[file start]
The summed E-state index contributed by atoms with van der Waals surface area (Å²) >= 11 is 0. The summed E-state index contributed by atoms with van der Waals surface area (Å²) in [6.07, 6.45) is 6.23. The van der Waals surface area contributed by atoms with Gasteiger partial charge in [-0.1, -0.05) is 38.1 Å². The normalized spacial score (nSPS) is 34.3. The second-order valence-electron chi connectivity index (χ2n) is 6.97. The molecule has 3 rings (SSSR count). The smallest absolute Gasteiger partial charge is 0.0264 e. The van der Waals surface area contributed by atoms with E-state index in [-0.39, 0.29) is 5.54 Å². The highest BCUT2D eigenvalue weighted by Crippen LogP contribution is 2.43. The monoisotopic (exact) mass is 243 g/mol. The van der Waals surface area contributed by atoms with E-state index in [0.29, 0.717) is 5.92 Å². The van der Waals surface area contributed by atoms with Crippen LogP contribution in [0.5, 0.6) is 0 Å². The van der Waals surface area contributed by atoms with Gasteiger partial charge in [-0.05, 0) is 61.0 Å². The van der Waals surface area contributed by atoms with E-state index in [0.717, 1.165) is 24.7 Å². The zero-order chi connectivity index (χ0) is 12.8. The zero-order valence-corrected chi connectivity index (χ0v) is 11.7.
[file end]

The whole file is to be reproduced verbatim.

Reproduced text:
The summed E-state index contributed by atoms with van der Waals surface area (Å²) >= 11 is 0. The summed E-state index contributed by atoms with van der Waals surface area (Å²) in [6.07, 6.45) is 6.23. The van der Waals surface area contributed by atoms with Gasteiger partial charge in [-0.1, -0.05) is 38.1 Å². The normalized spacial score (nSPS) is 34.3. The second-order valence-electron chi connectivity index (χ2n) is 6.97. The molecule has 3 rings (SSSR count). The smallest absolute Gasteiger partial charge is 0.0264 e. The van der Waals surface area contributed by atoms with E-state index in [-0.39, 0.29) is 5.54 Å². The highest BCUT2D eigenvalue weighted by Crippen LogP contribution is 2.43. The monoisotopic (exact) mass is 243 g/mol. The van der Waals surface area contributed by atoms with E-state index in [0.29, 0.717) is 5.92 Å². The van der Waals surface area contributed by atoms with Crippen LogP contribution in [0.5, 0.6) is 0 Å². The van der Waals surface area contributed by atoms with Gasteiger partial charge in [-0.05, 0) is 61.0 Å². The van der Waals surface area contributed by atoms with E-state index in [0.717, 1.165) is 24.7 Å². The zero-order chi connectivity index (χ0) is 12.8. The zero-order valence-corrected chi connectivity index (χ0v) is 11.7.